Fire Victims Can Get Help Clearing Debris From Their Properties If They Act Now

Only pieces of charred wall remain where this Agoura Hills house once stood. (Caleigh Wells/LAist)

Thousands of Woolsey Fire victims are beginning to face the process of rebuilding again. But one of the first steps is getting rid of the ruins and making room to build again.

A slew of federal, state and local agencies are teaming up to make that happen for residents, at no out-of-pocket cost. Their insurance or the government will pay.

But if you're one of those homeowners, listen up: crews can't get into your house unless you fill out this form giving them permission. And you'd better act fast — the deadline is Dec. 31.

TWO PHASES

The first part of the cleanup happens regardless. The Department of Toxic Substances Control and the Environmental Protection Agency go in and take care of anything considered especially hazardous or dangerous — things like propane tanks, obvious asbestos, gas cylinders, paints, oils and solvents.

The second phase is when CalRecycle steps in. They hire contractors to do assessments and remove all the rest of the debris on the property that didn't get picked up in the hazardous waste phase. Then there are a few erosion control measures, a final inspection, and finally the owner gets a certification that the lot is eligible for a building permit.

Mark Oldfield from CalRecycle called the cleanup effort this year unprecedented, because it's a bigger undertaking than it's ever handled before.

"The Woolsey Fire, the Camp Fire and the Hill Fire combined dwarf the total combined efforts we've taken in previous years, just in terms of the total number of structures that have been destroyed," he said.

This phase is set to start in January. Homeowners don't have to participate, but if they don't, they have to make sure their debris removal complies with environmental regulations. Doing it privately is also on the resident's dime, but Oldfield said participating in the state program means no out-of-pocket costs.

"It's paid for through a combination of state and federal funding and any insurance proceeds for those properties that were specific to debris cleanup," he said. "Those will be remitted back to the county and then the county would remit that back to the state."

It sounds great, but here's the problem — many homeowners have no idea they have to give written permission for crews to enter their property.

DAZED AND CONFUSED

Malibu Mayor Jefferson Wagner owned one of the hundreds of Malibu homes leveled in the fire. He stayed behind to defend his home but failed when he ran out of water. He said the experience helps him understand the plight of his constituents — and their frustrations — personally.

Wagner's house was lost after he ran out of water to fight the fire. (Photo courtesy of Mayor Jefferson Wagner)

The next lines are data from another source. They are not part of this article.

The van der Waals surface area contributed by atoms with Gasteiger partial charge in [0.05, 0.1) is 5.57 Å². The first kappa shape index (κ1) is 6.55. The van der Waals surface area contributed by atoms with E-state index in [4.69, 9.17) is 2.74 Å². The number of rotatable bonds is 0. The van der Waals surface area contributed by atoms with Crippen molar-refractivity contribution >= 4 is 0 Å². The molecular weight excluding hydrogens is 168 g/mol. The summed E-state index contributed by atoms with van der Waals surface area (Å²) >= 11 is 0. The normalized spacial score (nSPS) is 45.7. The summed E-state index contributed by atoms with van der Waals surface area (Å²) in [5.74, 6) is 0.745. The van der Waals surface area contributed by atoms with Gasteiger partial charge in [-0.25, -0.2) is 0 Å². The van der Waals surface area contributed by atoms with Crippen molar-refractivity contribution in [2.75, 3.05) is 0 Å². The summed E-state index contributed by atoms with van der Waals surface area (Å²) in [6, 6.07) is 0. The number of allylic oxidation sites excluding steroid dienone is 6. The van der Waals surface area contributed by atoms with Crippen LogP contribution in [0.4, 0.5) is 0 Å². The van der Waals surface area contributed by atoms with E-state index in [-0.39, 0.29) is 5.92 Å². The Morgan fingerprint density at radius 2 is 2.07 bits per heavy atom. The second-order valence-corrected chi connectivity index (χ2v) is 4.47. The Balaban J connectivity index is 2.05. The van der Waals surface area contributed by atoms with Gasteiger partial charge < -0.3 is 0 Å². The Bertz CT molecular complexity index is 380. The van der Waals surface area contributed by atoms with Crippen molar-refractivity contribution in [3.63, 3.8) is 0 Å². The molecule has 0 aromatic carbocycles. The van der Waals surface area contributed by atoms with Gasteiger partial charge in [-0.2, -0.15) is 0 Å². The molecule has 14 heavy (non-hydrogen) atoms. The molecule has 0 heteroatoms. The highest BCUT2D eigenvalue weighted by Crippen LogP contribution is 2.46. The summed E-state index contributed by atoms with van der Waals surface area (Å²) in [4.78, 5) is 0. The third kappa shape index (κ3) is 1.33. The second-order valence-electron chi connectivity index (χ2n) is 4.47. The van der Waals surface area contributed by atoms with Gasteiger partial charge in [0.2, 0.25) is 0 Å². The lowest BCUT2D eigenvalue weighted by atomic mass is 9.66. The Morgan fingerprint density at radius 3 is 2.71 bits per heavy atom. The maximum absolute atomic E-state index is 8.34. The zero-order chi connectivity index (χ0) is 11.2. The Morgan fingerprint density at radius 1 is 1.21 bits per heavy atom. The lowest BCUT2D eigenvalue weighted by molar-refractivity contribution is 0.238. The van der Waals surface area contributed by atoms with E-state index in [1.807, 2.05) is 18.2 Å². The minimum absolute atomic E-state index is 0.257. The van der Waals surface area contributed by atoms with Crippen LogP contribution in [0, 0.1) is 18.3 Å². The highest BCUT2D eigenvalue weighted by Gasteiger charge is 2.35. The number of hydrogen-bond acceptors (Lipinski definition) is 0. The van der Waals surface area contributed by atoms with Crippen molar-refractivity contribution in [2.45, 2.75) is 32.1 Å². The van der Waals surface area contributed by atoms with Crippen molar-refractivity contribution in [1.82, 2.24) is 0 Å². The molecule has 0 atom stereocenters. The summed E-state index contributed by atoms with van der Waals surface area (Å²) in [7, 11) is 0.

One of those frustrations? Even he didn't realize the process of cleaning up his property was so complicated.

"I knew that there was a certification for debris removal; I didn't know it was this extensive," he said. "I just thought you hired a company, brought a dumpster, loaded it up and brought it to the dump. But that's not how this works."

His debris removal form is filled out and ready to be submitted. But other residents are still confused. The mayor's surf shop has been slow since the fire, but the landline has been ringing steadily.

"I've had, and I'm not kidding you, three calls this morning with ... people who've lost their homes entirely," he said. "Three people have called today not knowing the process. And I tell them, 'Go to the city's website.' Well, guess what? Half of them don't have internet yet. Half of them don't have power."

CalRecycle's Mike Oldfield said the agencies understand that communicating gets hard without electricity.

"When people are displaced, their access to information may be limited for a time, there's going to be a lot of confusion, but [for] our local community meetings that are held, we've reached out to the news media as much as possible," he said.

Wagner's neighbor, Alicia Stevenson, lost her home, too. She said one of her biggest complaints was that she's had to find out her next steps on her own.

"There was no general information that was distributed. That would've been very helpful," she said.

Stevenson said she's been getting her information through other community members. Wagner told her about the debris form, but she said she hasn't had a chance to fill it out.

"My sole focus has been on finding a place to live," she said.

Wagner said his one message to other fire victims is to take the process step by step: "Don't look at the long term. Don't think about the color of the roof of your house right now. Think about getting the site cleaned up and getting your occupancy back."

He said it's better to take the time to do it through the state to make sure it's done right. But he said in a best case scenario, he thinks the last property won't be cleared for at least another six months.


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